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Unusual combination πŸ™‚

Chickers

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I think it's a beautiful rendition, and shows very talented musicians, but I feel the video portion is very distracting;
too much "look at me effect".
 

donn

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Like practically every pro accordion video. For me, if you don't have the whole ensemble, actually playing the notes I'm hearing on audio recorded along with the video, then show me a nice picture of a tree or a mountain stream or something.

I can tolerate a little suspension of disbelief, though. E.g., Marta Pereira da Costa - Terra
 

Sean

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When watching musicians perform, my preference is for a more traditional view -- the more closeups on the keyboard, the better! lol. Even watching recorded video performances, I'd prefer to feel like I'm sitting in the front row at Carnegie Hall.

But I imagine even incredibly talented musicians like these two need to drum up views (and money) on YouTube. Unlike websites dedicated to musicians or learning instruments etc, they're competing for eyeballs with lots of glitzy videos on YouTube. I appeciate how they're bringing their music to wider audiences. If that takes some occasionally over-the-top cinematography, more power to them. I can just close my eyes and listen..

BTW, I noticed these musicians published this video on YouTube in April 2016. According to Google Trends, the term 'drone footage' was ascending globally at that point, its popularity peaking out in 2017. It's always interesting to see how new technology interacts with musical performance. They took their bandura and accordion and rode the wave! :):LOL:

Thanks again for sharing, Dingo!

drone.jpg
 

JerryPH

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Technology is great and some like it while others don't. I think we need to understand what the goal was. Traditional videos are there to show the musician, to display a piece, to show off talent. This last trend lately for cinematic effects has come because of drones, higher end high resolution cameras, powerful computers and editing software that can not just edit the audio and video footage but literally create sci-fi levels of special effects.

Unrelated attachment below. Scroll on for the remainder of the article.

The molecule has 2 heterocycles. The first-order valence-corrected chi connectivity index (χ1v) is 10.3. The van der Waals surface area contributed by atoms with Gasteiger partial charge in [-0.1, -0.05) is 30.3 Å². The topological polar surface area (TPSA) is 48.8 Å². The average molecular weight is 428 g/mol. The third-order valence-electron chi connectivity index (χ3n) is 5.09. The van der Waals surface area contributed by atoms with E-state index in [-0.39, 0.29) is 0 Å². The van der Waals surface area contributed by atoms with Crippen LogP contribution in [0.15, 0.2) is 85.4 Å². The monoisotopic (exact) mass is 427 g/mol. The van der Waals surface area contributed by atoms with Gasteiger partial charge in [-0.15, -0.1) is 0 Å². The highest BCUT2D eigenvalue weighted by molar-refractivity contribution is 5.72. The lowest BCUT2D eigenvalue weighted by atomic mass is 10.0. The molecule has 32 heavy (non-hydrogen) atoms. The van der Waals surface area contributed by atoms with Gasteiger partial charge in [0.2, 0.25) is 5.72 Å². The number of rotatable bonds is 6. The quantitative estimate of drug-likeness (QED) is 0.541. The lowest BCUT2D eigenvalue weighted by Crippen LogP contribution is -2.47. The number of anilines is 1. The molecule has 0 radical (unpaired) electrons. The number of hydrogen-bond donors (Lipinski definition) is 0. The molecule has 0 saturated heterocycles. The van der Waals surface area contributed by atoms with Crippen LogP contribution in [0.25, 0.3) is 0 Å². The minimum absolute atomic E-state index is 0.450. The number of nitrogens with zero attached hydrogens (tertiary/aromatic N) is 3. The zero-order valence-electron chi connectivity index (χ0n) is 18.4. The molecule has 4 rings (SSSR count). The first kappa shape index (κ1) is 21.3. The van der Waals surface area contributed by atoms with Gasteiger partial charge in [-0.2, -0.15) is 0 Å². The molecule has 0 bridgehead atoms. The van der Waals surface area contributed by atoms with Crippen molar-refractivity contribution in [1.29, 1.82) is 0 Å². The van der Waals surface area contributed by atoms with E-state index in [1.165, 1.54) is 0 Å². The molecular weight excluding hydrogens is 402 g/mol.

So... where is the line? At what point does a video move from a display of talent to a visual story to cinematic experience to "this is simply too much"?

For me a lot depends on how it is assembled in post production. Movement and motion is good, but I don't like so much motion that I get vertigo watching it and the moment the video distracts from the music, it becomes a bit of a fail.

... but thats me. :)
 

donn

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For me, the two fundamentally different goals are
  • capture and present an actual music performance event
  • assemble and present an engineered music recording with accompanying video
In the second case, put what you want in there - wild video montages, pictures of butterflies, whatever. What I've never much cared for, is when the second pretends to be the first. Nothing about that is good. The transparent pretense itself offends. The apparently rigid discipline that allows them to make the performance poses with some confidence that they will be synchronous with the engineered recording. The instruments - strings, bass, etc. - that one hears from invisible players as if from the heavens. I thought the concept was exposed to enough ridicule when it was used in '60s TV that it would have withered away. To the extent this works, it works in spite of itself, the music prevailing over the deceit. The real thing can be so much more powerful. Imagine someone trying to pull that stunt with music of real depth. Early Fritz Kreisler rendition of Meditation from ThaΓ―s.
 

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